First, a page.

If "severing the umbilical cord" is an issue- which it ought not to be- I suggest that we put a clause in the Women's Reproductive Domain Act that will clarify our intention.
This is to clarify what "severing the umbilical cord" means:
When the fetus is in the woman's body/womb-uterus/birth canal it is still part of a woman's body...it constitutes a "single" entity; regardless of whether the umbilical cord is attached or not. The woman in this case holds all the rights to the fetus!!
When the fetus is outside of a woman's body with the umbilical cord still attached it is still a "single" entity...with all rights belonging to the woman.
When the fetus is outside the body of a woman breathing and the umbilical cord is "severed" after the fetus emerges from the birth canal it shall constitute two separate entities with the fetus holding rights to its own personhood.
NO child or fetus shall hold any legal rights before the law when it partially or wholly remains in the body of a woman regardless the status of the umbilical cord...A woman will continue holding rights to the fetus.
How can we make a legal argument for the integration of fetus and woman being a single holistic system inseparable from one another when we cannot define when this system is no longer integrated? This is the crux of the argument...this is fundamental reasoning.
NOW-NYS can take a leadership role in defining NYS policy...this very act will change the course of how life and abortion will be viewed...this is the steppingstone to liberating women's reproductive domain!!
Jiji- Chair, Reproductive Rights Task Force, NOW-NYS copyright - jiji
BILL NUMBER: S3117
Katha Pollitt's article is another reason why we need the Women's Reproductive Domain Act!!!....By jiji
To insure that passage of anti choice legislation stops in the future our laws need to acknowledge that women coexist simultaneously with the fetus and are one single entity; inseparable from the physiology of a woman's body as it assures women their own personage and autonomy; until then women are imprisoned by the circumstance of their anatomy and are living in reproductive bondage as outcast members of society without a right to equal and free citizenship. If women lack the freedom of ownership to possession of their own bodily property; they are not only being discriminated against; but they are in default of fair due process.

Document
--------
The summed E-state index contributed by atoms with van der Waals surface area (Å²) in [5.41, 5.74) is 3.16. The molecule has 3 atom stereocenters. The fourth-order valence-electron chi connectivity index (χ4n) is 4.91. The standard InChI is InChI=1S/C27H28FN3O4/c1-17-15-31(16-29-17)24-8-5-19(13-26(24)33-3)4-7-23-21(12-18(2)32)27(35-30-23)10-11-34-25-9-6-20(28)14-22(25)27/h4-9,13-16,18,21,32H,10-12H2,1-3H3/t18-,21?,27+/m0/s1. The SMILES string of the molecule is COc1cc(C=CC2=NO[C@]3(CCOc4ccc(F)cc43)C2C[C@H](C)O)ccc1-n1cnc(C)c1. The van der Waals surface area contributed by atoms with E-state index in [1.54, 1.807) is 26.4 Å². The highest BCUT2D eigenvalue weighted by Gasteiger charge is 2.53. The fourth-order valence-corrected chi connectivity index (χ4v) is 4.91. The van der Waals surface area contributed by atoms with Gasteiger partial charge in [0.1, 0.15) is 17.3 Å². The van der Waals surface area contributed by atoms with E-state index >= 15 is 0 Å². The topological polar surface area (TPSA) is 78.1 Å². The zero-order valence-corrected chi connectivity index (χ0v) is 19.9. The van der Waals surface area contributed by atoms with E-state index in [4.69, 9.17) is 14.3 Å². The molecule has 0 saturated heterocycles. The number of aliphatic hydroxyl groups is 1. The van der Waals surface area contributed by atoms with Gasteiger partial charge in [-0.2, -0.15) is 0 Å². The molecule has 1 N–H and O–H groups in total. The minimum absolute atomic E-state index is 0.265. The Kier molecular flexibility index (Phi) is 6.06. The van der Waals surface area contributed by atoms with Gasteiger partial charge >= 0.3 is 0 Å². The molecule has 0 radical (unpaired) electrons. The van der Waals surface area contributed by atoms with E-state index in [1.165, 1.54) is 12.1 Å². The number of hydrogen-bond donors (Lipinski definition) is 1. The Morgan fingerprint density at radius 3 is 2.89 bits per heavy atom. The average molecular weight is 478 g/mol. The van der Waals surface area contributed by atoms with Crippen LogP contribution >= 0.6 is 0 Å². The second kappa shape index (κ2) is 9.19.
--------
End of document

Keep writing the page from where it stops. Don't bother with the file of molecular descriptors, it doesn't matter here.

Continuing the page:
Exert on rebuttal (e-mail) addressed to the Policy Committee Members of the Alliance for Women’s Health. jiji
National Organization for Women - NYS recognizes, that the current forum's focus is
Rebuttal (via e-mail) to the Policy Committee Members of the Alliance of Women’s Health- by jiji
Kindly explain why I had not been told by the policy committee members that "abortion" was a category that was still under deliberation? As you know, I had objected to not having an "abortion" bullet in the formulation of the state policy both during the policy committee meeting and its post refinement involvement. "Abortion" as a bullet item may have indeed slipped our radar screen had such cognition been overlooked.
The suggestion that I had made of incorporating the verbalism, Family Planning (FP) in the mission statement was simply because I had felt that it was an overall arching issue, not a bullet item. "A family planning alliance" was meant to be a description of the alliance. It was not meant as a noun. It could have been written as follows: A family planning alliance called The Alliance for Women’s Health. If you feel you would like to omit or rearrange the catchphrase "family planning" from the mission statement, by all means do so; I was simply making a suggestion for incorporating the phrase by finding a new context in which to use the words, "family planning."
Regardless of whether "family planning" is a surrogate of "reproductive and sexual health" or vice versa, my intention was not to engage us in the semantics of the wordings' discourse, but rather to bring attention to how words like "family planning" detracts or disguises words like abortion, emergency contraception and birth control. Such an overarching category dilutes the linguistic emphasis that NOW-NYS wants to make transparent; particularly in policy matters that address the reproductive well being of women. The use of an all encompassing catch phrase as FP is not a substitute for explicit and candid words such as abortion, emergency contraception and birth control and clearly should not be used as a bullet item. If, the Alliance for Women's Health is intended to be an all inclusive partnership than it has to respect the continued persistence and diligent work that NOW-NYS's membership and its officers are expected to do for its female patrons. NOW-NYS will not abide by any words or word phrases that diminish from the virility of consequentially significant words that hold the backbone for women's rights to reproductive choice. Such direct language is crucial in forming a policy; without which, we are shortchanging our organizational constituency and all women who rely upon us to win an uncompromising fight on their behalf.
How can we negate such common words by which healthcare services are being provided to women if we conceal intimate wordings of public familiarity? Cloaking language in an attempt to be more inclusive of certain populations or communities
Dorothy jiji - Chair, Reproductive Rights Task Force, National Organization for Women - NYS
WOMENS’S REPRODUCTIVE DOMAIN ACT is distinct & separate from the REPRODUCTIVE HEALTH and PRIVACY ACT. Letter written and sent via email to NOW-NYS. By jiji